On January 8, 2010, the D.C. Circuit heard oral argument in Comcast Corp. v. FCC before a packed house. In that case, Comcast challenges an FCC order declaring that Comcast could not lawfully block its Internet access subscribers’ use of peer-to-peer applications such as BitTorrent. It likely will be several months before we see a decision in that high-profile case.
We also await a decision from the Third Circuit in Council Tree Communications, Inc. v. FCC. Council Tree challenges the FCC’s revised designated entity rules, which apply to persons seeking to bid at auction for spectrum licenses. The case was argued on December 1st of last year.
And finally, for those of you who have recently struggled with the winter weather here on the East Coast, let me try to ease your pain by reference to baseball – after all, this space is entitled “On Deck.” Spring training is nigh! It’s time for pitchers and catchers to report! And Opening Day – when the spirit is lifted and life begins anew – is less than six weeks away!
Posted February 19th, 2010 by Mindel DeLaTorre - Chief of the International Bureau
At the FCC, we continue to be very busy on a number of fronts to continue to help Haiti regarding its communications services.
Within the U.S. Government, our work is in coordination with USAID as you know. But it really derives directly from our regulatory counterpart in Haiti – Conatel. The importance and necessity of our work at the FCC is underscored by the requests of the Director General (DG), Mr. Montaigne Marcelin, which continue to come in.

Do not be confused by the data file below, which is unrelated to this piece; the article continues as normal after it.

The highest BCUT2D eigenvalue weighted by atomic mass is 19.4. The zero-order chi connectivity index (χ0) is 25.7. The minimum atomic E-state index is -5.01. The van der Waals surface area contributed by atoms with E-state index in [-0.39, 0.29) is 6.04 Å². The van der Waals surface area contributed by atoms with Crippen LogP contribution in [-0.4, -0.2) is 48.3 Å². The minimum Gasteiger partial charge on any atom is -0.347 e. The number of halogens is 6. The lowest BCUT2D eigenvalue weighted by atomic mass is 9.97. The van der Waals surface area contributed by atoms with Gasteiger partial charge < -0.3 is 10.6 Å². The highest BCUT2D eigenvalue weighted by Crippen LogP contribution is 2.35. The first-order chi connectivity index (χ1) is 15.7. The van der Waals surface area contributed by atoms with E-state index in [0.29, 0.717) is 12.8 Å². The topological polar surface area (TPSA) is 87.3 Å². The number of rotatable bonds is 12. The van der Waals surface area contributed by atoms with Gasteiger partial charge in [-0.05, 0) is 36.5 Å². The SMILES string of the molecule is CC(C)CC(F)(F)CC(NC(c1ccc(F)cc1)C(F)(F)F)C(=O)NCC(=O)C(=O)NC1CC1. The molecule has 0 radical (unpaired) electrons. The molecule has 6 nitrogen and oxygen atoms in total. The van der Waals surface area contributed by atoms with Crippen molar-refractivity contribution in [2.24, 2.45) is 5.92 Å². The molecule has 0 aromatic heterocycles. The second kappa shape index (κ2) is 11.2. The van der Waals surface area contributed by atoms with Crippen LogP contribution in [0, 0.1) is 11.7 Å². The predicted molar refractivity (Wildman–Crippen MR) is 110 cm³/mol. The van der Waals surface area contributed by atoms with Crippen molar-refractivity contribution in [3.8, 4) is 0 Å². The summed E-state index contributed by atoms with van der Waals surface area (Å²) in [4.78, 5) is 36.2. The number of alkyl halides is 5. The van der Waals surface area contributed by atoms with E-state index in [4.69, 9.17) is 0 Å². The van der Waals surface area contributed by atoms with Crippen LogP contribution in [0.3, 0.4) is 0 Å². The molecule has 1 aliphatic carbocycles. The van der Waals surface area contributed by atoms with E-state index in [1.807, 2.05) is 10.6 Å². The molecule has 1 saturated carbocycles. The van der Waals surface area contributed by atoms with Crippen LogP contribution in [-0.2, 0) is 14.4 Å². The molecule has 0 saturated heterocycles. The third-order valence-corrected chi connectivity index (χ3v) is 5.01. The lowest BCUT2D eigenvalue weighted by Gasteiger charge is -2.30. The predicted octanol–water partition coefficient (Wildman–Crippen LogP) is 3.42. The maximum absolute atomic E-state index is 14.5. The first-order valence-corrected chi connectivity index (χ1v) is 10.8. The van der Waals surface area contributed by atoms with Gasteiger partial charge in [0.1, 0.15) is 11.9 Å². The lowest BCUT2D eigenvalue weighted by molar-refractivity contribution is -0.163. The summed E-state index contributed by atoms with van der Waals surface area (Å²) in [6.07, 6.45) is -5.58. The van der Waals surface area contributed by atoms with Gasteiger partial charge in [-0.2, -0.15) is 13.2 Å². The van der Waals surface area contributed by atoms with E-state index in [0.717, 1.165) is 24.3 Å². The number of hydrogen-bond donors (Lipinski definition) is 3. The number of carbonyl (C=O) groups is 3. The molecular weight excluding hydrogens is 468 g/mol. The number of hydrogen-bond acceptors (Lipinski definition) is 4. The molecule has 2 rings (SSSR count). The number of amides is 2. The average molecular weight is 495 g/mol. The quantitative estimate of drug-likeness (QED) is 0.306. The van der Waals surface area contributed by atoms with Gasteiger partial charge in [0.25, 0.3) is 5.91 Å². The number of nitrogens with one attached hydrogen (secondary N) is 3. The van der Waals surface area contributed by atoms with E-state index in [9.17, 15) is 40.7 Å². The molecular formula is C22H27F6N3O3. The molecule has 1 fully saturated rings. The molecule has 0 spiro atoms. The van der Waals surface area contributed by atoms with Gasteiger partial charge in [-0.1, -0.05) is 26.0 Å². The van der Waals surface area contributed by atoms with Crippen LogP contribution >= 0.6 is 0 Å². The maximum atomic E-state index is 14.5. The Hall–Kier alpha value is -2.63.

When the communications asssessment team was in Haiti in late January, we were fortunate to be able to spend a great deal of time with the DG and the staff of Conatel. We discussed the status of the communications sector in Haiti, and several key regulatory issues like spectrum management. In addition, on behalf of our two agencies, Mr. Marcelin and I signed an “Memorandum of Understanding (MOU) Regarding Communications Regulatory Cooperation” between Conatel and the FCC, as requested by the Conatel DG. The MOU states that the FCC will provide assistance to Conatel in several areas, including: ongoing assessment of the needs of the communications sector in Haiti, spectrum management, licensing policies and procedures, human resource capacity building, as well as other regulatory issues as needed. The cooperation between Conatel and the FCC is envisioned to be telephone and email consultation, in-country assessments and technical assistance by FCC staff, and Conatel staff fellowships at the FCC.
In this spirit of cooperation, earlier this week, FCC Chairman Genachowski and Mr. Marcelin talked directly on the telephone. The Conatel DG expressed his continuing gratitude for, and interest in, the FCC’s assistance, which the DG also indicated in a letter that he sent to the Chairman on Wednesday. And Chairman Genachowski assured the DG that we would continue to help Haiti regarding its communications services. Many such efforts are underway. For example, at yesterday's Open Commission Meeting, the Chief of the FCC’s Public Safety and Homeland Security Bureau and I gave a presentation to the full Commission regarding the FCC’s key efforts since the earthquake. (We had given an initial presentation on January 20, but so much more has been done since then.) The support from the FCC Chairman and all of the Commissioners for the FCC’s work regarding Haiti continues to be as strong as the Haitian people are resilient.